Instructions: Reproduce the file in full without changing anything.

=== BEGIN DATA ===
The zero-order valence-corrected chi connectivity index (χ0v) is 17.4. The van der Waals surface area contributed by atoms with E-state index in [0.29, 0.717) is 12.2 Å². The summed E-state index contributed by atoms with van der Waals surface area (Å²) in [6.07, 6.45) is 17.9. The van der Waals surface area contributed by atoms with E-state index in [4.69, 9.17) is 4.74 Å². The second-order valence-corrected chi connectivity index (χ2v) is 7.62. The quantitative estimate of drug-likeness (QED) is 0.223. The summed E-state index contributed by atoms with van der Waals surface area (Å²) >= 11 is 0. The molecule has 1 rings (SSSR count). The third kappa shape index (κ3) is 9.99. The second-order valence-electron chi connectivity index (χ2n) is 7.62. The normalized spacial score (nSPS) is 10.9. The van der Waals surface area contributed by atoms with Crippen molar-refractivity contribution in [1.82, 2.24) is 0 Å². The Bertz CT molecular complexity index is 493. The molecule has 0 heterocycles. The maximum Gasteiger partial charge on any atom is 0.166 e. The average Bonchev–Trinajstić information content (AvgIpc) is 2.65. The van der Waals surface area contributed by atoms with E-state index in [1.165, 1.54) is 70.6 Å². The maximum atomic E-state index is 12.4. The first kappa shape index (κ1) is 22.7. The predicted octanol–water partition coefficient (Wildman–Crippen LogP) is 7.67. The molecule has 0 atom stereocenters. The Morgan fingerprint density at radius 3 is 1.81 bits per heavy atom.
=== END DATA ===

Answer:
The zero-order valence-corrected chi connectivity index (χ0v) is 17.4. The van der Waals surface area contributed by atoms with E-state index in [0.29, 0.717) is 12.2 Å². The summed E-state index contributed by atoms with van der Waals surface area (Å²) in [6.07, 6.45) is 17.9. The van der Waals surface area contributed by atoms with E-state index in [4.69, 9.17) is 4.74 Å². The second-order valence-corrected chi connectivity index (χ2v) is 7.62. The quantitative estimate of drug-likeness (QED) is 0.223. The summed E-state index contributed by atoms with van der Waals surface area (Å²) >= 11 is 0. The molecule has 1 rings (SSSR count). The third kappa shape index (κ3) is 9.99. The second-order valence-electron chi connectivity index (χ2n) is 7.62. The normalized spacial score (nSPS) is 10.9. The van der Waals surface area contributed by atoms with Crippen molar-refractivity contribution in [1.82, 2.24) is 0 Å². The Bertz CT molecular complexity index is 493. The molecule has 0 heterocycles. The maximum Gasteiger partial charge on any atom is 0.166 e. The average Bonchev–Trinajstić information content (AvgIpc) is 2.65. The van der Waals surface area contributed by atoms with E-state index in [1.165, 1.54) is 70.6 Å². The maximum atomic E-state index is 12.4. The first kappa shape index (κ1) is 22.7. The predicted octanol–water partition coefficient (Wildman–Crippen LogP) is 7.67. The molecule has 0 atom stereocenters. The Morgan fingerprint density at radius 3 is 1.81 bits per heavy atom.